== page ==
Casa Museo Boschi Di Stefano, opened in 2003, offers a journey through the Italian twentieth century.
Spouses Antonio Boschi and Marieda Di Stefano were fond of collecting art and cultivated warm and direct relationships with many among the greatest artists on the Italian and international scene. In their lifetime, they collected an impressive amount of works of art in what was their home. They left the apartment, together with the entire art collection, to the Milan City Hall in 1973.
Now a public house museum offering free admission, the Casa showcases about three hundred twentieth-century art masterpieces, out of the over two thousand that make up the collection. The house’s eleven rooms have been set up as a picture gallery that retains the atmosphere of an actual home. Furnishings (mostly not the original ones) were carefully chosen by the Boschi di Stefano Foundation to match with the artworks.
The exhibition spans from the first decade of the twentieth century to the end of the nineteen-sixties.
Starting from the entrance, where visitors are greeted by portraits of the Boschi couple and by ceramics crafted by Marieda herself, a corridor is dedicated to artists of the first and second decade of the last century, including Boccioni, Severini and Marussig.
The adjacent study room is dedicated to the Twentieth Century, with works by Funi, Carrà, Casorati and landscapes by Tosi and Guidi.
The monographic room dedicated to Mario Sironi follows, with the famous Venus of the Ports (1919) and some sculptures by Arturo Martini, such as Victory (1934).
From there you pass to the room which includes works by the artists of Corrente, including Eldorado (1935) by Renato Birolli, and two walls dedicated to an extraordinary selection of still lifes and landscapes by Giorgio Morandi and Filippo de Pisis respectively.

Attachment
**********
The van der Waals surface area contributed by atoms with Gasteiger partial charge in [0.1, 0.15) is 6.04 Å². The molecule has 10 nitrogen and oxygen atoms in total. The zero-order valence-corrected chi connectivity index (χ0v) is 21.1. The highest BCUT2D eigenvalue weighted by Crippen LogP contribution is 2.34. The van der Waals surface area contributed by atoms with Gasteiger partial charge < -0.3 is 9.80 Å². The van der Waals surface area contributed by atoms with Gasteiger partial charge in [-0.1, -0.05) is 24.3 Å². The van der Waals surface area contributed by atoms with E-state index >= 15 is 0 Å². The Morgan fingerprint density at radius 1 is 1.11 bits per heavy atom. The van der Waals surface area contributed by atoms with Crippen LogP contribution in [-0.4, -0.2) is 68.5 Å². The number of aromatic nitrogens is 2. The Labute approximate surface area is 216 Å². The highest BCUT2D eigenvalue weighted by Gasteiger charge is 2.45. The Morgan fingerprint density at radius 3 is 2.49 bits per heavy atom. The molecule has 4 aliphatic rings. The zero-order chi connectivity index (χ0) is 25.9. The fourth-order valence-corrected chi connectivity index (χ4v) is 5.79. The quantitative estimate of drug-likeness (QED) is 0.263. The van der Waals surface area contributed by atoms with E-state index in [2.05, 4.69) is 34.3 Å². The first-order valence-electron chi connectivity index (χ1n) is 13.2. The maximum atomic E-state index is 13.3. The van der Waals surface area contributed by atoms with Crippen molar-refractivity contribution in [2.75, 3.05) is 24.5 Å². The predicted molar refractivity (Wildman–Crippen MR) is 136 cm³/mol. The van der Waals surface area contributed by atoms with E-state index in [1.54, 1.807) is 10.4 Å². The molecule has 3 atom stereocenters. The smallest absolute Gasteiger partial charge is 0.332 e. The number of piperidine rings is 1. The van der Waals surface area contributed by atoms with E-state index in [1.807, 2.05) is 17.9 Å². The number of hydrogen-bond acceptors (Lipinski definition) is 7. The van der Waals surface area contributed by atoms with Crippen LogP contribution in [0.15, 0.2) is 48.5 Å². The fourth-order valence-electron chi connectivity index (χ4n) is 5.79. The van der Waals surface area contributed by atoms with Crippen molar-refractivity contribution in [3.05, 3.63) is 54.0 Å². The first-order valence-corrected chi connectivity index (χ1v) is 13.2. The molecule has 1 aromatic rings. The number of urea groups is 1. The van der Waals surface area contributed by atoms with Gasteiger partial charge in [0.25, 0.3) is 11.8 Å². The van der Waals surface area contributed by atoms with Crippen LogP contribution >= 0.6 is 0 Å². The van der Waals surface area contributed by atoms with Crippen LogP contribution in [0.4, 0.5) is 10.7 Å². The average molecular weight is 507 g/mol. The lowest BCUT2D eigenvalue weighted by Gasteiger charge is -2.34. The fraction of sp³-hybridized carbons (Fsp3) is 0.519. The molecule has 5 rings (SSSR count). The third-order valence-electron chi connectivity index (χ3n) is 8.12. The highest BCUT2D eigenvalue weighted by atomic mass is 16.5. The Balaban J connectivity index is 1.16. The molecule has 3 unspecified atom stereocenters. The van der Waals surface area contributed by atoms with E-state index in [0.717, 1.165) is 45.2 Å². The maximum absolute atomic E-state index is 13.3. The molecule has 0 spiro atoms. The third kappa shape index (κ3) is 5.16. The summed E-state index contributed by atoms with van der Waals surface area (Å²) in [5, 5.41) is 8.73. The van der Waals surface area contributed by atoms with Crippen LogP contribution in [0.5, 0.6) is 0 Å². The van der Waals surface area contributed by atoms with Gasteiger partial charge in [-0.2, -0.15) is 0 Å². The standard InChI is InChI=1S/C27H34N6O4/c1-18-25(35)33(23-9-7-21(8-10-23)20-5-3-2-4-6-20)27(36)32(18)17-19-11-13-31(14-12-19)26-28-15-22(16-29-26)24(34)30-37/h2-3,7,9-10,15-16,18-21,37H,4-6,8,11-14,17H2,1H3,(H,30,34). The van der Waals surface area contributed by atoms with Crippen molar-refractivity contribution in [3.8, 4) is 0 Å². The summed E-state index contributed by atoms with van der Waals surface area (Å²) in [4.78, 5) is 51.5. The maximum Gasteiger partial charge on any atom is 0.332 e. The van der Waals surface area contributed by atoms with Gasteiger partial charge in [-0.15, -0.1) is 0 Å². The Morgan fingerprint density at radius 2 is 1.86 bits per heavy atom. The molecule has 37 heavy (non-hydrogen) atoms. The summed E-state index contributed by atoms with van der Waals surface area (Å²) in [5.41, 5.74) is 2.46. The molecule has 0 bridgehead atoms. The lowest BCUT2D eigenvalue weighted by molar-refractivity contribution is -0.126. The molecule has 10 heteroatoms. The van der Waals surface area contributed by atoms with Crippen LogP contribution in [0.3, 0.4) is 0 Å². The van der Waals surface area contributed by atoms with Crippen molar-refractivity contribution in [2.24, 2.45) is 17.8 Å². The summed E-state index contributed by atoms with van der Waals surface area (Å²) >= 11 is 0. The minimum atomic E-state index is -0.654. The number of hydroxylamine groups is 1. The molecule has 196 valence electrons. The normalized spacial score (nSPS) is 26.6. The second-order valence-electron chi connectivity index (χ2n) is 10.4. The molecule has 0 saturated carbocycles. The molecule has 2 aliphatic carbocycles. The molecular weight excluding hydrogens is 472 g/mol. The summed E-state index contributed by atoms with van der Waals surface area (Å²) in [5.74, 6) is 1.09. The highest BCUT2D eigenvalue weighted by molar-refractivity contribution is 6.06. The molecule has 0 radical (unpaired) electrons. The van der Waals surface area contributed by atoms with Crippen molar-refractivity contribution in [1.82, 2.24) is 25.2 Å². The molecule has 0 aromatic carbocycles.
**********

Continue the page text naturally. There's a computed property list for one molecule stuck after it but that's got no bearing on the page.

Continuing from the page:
The sitting room, with the original piano (take advantage of the unique atmosphere of the frequent piano concerts takes place) at the centre, is dedicated to the School of Paris and includes The school of gladiators (1928) and The Trophy Makers (1926-28) by Giorgio De Chirico, Annunciation by Alberto Savinio (1932), and paintings by Campigli, Paresce and Mafai.
The corridor dedicated to the Chiaristi, with works by De Rocchi, Semeghini and Lilloni, is followed by the monographic room dedicated to Fontana: in addition to two of the famous "cuts" (Spatial Concept. Expectations, circa 1959), the period of the Holes, Stones and Chalks is well represented. Rare ceramic sculptures by Fontana are also showcased.
A highly articulated room follows, dedicated to postcubist (Moreni, Giunni, Brindisi, Piccoli), spatialists (Crippa) and nuclearist (Dangelo, Baj and Dova) artists.
The last room is the one dedicated to the Informal Art, with a work by Emilio Vedova (Time Image, 1953), two by Piero Manzoni (Rectangle and First Hypothesis. Rectangle Interrupted, 1958) and then Vago, Carmassi, Chighine and Bionda to represent the two collectors' taste, inevitably downsized by the chronological setting.
Many other works are either part of the Museo del Novecento permanent exhibition, stored in deposits or on loan. To help bring this huge hidden legacy of the Boschi Di Stefano to light, in 2017 a temporary exhibition space was created in what used to be the ceramics school founded by Marieda, on the mezzanine floor of the same building.
MORE ABOUT THE HOUSE
The Boschi Di Stefano House Museum is located inside a building dating back to 1929 - 1931. Built under the artistic direction of the architect Piero Portaluppi (author of Villa Necchi Campiglio as well) the building, which took the name of Casa Radici-Di Stefano, is the result of two distinct interventions, albeit coordinated and attributable to the same clients. The portion on via Aldrovandi, owned by Società Anonima Immobiliare Aldrovandi, managed by Gino Radici; the one on via Jan, managed by the Picena Real Estate Company, controlled by Francesco Di Stefano (Father of Merida). These two sections were built simultaneously by the Di Stefano & Radici company.
The apartment housing the Boschi Di Stefano House Museum presents some of the most interesting elements of Portaluppi's architecture, although simplified to civilian use: the facades with horizontal tripartition; the slight asymmetries, the design of the moldings, the window frames, the iron works. One of the particular aspects of the building is the corner solution that sees the edge of the building shine through from the interlocking of the bow-windows’ volume.
Casa Museo Boschi Di Stefano of the Circuit of the House Museums of Milano along with Poldi Pezzoli Museum, Bagatti Valsecchi Museum and Villa Necchi Campiglio.
Touring Club Italiano volunteers from are available to welcome and guide you through the house.